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Saturday, May 29, 2010

Last Night: Casiotone for the Painfully Alone at Bottom of the Hill

Posted By on Sat, May 29, 2010 at 1:57 PM

EMILY SAVAGE
  • Emily Savage


Casiotone for the Painfully Alone
@Bottom of the Hill
May 28 2010

Better than: Newfangled technology

There's a ghost in the machine. "Wizards did it!" one helpful audience member offered. Yes, Casiotone for the Painfully Alone (A.K.A Owen Ashworth) was suffering from a few minor technical difficulties during his Popfest appearance at Bottom of the Hill last night. But the bearded solo songwriter didn't appear to let feedback snafus get him down.

And though the crowd dwindled by mid-set, those who remained were literally plastered with smiles, dutifully calling out song after song for the solo musician.

It seemed an odd mix of both bands and people. This could have been due to the show being all-ages. Or it could have been a fluke. Whatever the reason, there were tiny ladies in sparkly headbands, skater boys with outsized shirts, a great many twee pop dandies and a handful of aging indie rock kids (read: me).

Despite their differences, the audience crowded near the stage and energetically danced during poppy local opening acts English Singles, Antarctica Takes It!, and Nodzz.

When Casiotone for the Painfully Alone appeared, unaccompanied behind a folding table covered with classic keyboards, pedals and an abundance of colorful wires, the noisy crowded lowered their voices to a murmur. The show was a homecoming of sorts for the Redwood City-raised, Chicago-based musician.

"I have a few announcements," he said without inflection. "Someone left behind his copy of the 'Communist Manifesto' up here. And also a toothbrush." Ashworth then launched into "Optimist vs. the Silent Alarm," off 2009's Vs. Children, full of swooshing, up-tempo electric beats and minor keyboard tinkering, ending with a quick "When the Saints Go Marching In" outro.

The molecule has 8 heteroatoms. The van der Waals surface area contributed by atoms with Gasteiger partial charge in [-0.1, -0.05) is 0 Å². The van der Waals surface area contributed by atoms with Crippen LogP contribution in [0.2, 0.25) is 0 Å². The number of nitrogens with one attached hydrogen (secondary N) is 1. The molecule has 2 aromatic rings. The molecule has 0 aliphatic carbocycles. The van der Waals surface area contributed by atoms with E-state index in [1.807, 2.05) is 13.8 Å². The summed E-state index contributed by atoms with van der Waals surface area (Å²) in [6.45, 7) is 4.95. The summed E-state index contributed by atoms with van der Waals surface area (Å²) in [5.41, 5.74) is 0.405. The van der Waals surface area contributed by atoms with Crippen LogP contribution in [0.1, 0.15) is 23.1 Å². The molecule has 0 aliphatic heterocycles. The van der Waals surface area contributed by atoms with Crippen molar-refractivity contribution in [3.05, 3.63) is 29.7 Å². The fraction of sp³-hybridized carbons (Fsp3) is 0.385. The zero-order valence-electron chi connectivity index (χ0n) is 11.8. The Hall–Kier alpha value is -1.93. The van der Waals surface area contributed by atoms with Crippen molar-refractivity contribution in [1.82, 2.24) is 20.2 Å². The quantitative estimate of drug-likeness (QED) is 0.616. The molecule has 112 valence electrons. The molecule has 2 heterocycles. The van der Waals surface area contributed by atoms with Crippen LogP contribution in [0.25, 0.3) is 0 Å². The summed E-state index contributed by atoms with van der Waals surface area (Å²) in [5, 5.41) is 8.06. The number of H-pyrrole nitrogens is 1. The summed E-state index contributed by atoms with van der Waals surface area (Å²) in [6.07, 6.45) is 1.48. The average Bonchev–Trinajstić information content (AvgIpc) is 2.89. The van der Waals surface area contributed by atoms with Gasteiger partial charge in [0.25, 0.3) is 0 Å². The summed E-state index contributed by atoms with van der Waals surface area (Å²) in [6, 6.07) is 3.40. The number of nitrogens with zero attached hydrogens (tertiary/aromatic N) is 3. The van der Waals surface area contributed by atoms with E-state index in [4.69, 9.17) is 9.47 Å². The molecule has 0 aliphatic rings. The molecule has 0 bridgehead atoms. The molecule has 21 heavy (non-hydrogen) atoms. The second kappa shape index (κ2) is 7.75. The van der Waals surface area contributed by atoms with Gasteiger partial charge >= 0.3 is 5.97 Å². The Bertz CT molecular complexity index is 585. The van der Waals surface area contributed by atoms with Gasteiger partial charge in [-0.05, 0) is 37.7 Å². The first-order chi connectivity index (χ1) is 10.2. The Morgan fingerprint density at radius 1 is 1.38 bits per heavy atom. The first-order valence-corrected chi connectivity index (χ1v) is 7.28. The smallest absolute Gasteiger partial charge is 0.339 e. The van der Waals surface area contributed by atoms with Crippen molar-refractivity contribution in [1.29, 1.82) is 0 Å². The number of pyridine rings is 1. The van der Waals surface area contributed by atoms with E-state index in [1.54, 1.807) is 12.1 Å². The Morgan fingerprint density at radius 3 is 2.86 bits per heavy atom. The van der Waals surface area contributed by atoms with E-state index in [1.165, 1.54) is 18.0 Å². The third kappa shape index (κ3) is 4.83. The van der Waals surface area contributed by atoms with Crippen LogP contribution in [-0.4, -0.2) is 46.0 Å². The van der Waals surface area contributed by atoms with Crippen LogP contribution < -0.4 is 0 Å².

EMILY SAVAGE
  • Emily Savage
 

Just like that, we were captivated. His conversational tone, and buzzing beats layered with somber, brooding vocals were enough to reel us in, like a long-lost cousin playing keyboard in the living room, regaling the family with the story of his life. It felt that intimate.

His set included many starts and stops, personal stories about friends and bank robbers and a few jokes ("What did the zero say to the eight? Nice belt"). He crooned with sincerity, playing dozens of songs off his decade-long catalog along with an inspired cover of Bruce Springsteen's "Streets of Philadelphia."

Ashworth lived up to his self-appointed name; his show did boast the classic 1980s-style Casiotone keyboard, and his songs are likely downtrodden enough to spin the devastatingly alone into a web of introspective despair. Though judging solely by the golden wedding band wrapped around his thick left hand, I'm guessing he's alone no more.

Critics Notebook:

Personal bias: The crowd's median age of at least five years younger than me made me crabby.

Random detail: There was a brief, heated scuffle between a thick man and a significantly smaller boy regarding space issues, each pushing to be closer to Ashworth. Pretty amusing.


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Emily Savage

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